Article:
In a recent text exchange with Tyler, a graduating senior at a large California state college, we discussed what he’s learning during his final college semester, given his campus is now closed and his professors are learning to teach via an unfamiliar digital learning modality. The following is an excerpt of our conversation:
Since Tyler is taking his final Business Administration classes for his degree, I asked if his professors were addressing the current economic disruption as part of their curriculum:
Jill: Have your classes shifted topics [since campus closed mid-semester] so you guys are discussing the historical economic disruption, which some are calling on par with The Great Depression in the 1920’s, as its happening?
But for our classes, I’ll be honest, we are not prepared for what is happening. Most my classes [professors] are teaching the same things [via digitally], some are barely teaching at all. It sucks to say but I’m graduating this semester basically by default.
Having advised Tyler as a high school senior, we often discussed why he sought to attend college, and what the college degree meant to him. So, I asked:
Jill: And since your professors haven’t changed much [in how they teach their classes], what does that say about the value of your degree?
But I think this [his experince in the final semester] really only furthers my idea that you’re really just there [in college] to get that piece of paper that allows you to move forward with your life.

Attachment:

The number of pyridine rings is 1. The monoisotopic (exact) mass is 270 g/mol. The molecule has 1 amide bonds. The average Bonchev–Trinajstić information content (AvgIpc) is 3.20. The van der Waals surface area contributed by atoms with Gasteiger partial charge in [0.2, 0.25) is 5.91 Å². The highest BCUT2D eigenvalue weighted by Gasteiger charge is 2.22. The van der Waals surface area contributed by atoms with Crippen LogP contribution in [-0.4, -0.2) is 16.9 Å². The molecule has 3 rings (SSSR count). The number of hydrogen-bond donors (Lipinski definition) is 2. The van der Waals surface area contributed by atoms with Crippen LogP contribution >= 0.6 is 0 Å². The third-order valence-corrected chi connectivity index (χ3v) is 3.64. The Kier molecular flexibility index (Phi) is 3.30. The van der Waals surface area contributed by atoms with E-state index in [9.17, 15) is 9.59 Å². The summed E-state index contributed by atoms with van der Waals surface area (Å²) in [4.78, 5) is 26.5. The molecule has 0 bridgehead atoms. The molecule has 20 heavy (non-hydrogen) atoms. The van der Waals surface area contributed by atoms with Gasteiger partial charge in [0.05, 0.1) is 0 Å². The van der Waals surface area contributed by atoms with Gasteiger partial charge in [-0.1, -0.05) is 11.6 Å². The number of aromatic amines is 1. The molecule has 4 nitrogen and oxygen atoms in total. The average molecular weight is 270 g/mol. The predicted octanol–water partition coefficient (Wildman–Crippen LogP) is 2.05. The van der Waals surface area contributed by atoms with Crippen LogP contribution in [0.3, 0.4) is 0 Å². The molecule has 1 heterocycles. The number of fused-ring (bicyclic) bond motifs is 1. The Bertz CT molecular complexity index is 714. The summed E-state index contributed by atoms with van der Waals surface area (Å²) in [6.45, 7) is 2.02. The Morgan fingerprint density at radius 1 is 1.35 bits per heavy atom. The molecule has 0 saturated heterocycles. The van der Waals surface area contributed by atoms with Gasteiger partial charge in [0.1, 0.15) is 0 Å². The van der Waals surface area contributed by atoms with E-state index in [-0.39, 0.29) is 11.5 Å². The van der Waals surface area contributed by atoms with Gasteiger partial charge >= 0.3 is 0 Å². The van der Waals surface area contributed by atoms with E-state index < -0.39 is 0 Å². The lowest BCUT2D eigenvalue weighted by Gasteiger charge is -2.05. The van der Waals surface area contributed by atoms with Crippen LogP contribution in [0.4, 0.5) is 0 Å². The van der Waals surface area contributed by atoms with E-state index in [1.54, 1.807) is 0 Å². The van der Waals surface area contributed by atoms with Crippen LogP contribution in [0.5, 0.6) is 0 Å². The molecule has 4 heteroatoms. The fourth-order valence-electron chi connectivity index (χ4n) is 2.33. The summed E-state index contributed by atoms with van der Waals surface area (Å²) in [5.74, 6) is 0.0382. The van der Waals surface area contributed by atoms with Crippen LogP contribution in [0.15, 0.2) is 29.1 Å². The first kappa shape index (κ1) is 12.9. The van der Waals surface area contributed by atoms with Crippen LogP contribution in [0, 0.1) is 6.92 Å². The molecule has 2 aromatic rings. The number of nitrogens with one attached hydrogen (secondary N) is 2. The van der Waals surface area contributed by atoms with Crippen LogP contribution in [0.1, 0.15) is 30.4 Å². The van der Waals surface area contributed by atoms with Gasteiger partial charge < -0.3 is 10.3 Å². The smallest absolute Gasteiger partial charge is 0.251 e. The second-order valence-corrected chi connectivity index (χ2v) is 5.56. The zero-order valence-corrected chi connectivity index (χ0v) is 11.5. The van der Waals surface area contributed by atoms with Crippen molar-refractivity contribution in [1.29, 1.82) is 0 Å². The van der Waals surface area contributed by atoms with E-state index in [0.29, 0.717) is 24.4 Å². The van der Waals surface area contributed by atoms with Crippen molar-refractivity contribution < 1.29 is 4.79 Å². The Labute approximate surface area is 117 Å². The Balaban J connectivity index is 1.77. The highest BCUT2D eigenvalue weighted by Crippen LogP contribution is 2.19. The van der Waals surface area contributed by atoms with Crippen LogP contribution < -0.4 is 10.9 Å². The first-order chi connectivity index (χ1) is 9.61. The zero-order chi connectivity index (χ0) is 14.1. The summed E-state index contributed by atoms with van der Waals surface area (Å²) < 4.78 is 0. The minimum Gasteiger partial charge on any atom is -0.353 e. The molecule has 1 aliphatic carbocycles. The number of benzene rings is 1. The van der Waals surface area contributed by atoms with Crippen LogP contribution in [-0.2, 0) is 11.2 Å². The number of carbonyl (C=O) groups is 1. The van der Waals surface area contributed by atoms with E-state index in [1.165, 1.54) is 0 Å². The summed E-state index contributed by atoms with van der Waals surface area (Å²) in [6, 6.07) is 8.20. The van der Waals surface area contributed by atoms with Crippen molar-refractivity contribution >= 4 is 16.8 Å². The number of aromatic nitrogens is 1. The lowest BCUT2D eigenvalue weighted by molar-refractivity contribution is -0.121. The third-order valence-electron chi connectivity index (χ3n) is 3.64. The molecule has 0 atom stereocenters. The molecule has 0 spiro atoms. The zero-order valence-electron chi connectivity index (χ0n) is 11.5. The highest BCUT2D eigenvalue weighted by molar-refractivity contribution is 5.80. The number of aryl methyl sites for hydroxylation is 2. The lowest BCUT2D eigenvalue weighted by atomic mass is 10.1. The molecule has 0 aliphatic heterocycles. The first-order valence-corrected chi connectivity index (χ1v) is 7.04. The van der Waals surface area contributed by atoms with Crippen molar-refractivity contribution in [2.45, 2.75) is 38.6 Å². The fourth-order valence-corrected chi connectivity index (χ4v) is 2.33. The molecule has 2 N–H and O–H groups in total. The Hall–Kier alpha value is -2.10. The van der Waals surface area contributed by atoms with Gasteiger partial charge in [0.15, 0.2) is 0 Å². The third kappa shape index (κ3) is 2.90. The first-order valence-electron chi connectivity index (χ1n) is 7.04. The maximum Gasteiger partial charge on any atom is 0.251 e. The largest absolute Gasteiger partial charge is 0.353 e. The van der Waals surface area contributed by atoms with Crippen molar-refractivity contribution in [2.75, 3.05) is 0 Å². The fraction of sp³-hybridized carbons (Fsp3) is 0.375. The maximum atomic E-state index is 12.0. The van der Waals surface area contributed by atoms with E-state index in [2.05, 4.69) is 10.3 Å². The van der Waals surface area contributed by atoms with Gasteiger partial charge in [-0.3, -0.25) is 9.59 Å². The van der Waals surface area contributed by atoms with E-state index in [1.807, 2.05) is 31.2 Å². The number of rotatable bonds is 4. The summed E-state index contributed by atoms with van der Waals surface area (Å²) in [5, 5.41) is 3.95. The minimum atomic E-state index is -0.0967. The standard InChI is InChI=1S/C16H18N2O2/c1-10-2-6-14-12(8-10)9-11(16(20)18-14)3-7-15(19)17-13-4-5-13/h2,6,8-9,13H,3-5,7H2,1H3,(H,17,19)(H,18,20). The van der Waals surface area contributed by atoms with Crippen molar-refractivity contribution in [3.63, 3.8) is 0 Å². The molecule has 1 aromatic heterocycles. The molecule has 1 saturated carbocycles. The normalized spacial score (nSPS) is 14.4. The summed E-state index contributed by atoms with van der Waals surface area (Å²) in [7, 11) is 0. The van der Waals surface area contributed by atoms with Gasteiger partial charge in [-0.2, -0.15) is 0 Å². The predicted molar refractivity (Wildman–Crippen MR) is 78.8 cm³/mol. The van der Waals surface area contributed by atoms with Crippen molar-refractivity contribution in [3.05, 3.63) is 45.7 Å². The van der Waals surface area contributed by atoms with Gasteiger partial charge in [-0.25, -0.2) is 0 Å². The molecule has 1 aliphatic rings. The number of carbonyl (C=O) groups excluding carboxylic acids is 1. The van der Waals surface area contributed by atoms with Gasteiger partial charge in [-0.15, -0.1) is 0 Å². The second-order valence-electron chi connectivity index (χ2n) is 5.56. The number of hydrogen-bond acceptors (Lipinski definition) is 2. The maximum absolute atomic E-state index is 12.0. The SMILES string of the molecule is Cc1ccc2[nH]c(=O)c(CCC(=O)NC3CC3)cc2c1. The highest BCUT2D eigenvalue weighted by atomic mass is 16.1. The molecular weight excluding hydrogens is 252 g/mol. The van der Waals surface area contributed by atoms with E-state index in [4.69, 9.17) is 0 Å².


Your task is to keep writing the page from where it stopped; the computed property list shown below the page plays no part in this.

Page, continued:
I don’t think the college really cares about the actual education aspect, as much as they do making sure all the graduating seniors graduate on time.
All four in-person classes dramatically changed their grading criteria, assignments, and due dates to basically allow me to do complete all my school work using very minimal effort. This kind of sucks because these classes are actually the ones that pertain to my major and my interests so I’m not gaining nearly as much as I was when it [class] was in person. That’s why I say I’m graduating by default, because I guarantee you throw a high school freshmen into the mix right now, and they could easily pass the semester’s worth of classes I’m taking, having 0 [zero] prior knowledge.
Other graduating college seniors who I’ve talked with, seem to echo a similar dismay about their final semester. Frustrated after earning the right to take advanced classes within their chosen field of study, only to be denied by many professors given that the norm seems to be now “let seniors graduate by default.” While students in the Class of 2020, like Tyler, understand that everyone, including their professors and administrators, are affected by the health crisis, they are still frustrated about a whimpering finish to a life-long goal. Many more may join those already questioning the purpose of college, especially as they enter into the employment market in search of a job that will be as difficult to find as water in the Sahara at high noon.
Jill Yoshikawa, A UCSD and Harvard graduate, as well as a former high school teacher, is meticulous when advising parents and students throughout their educational experiences, no matter the level of complexity.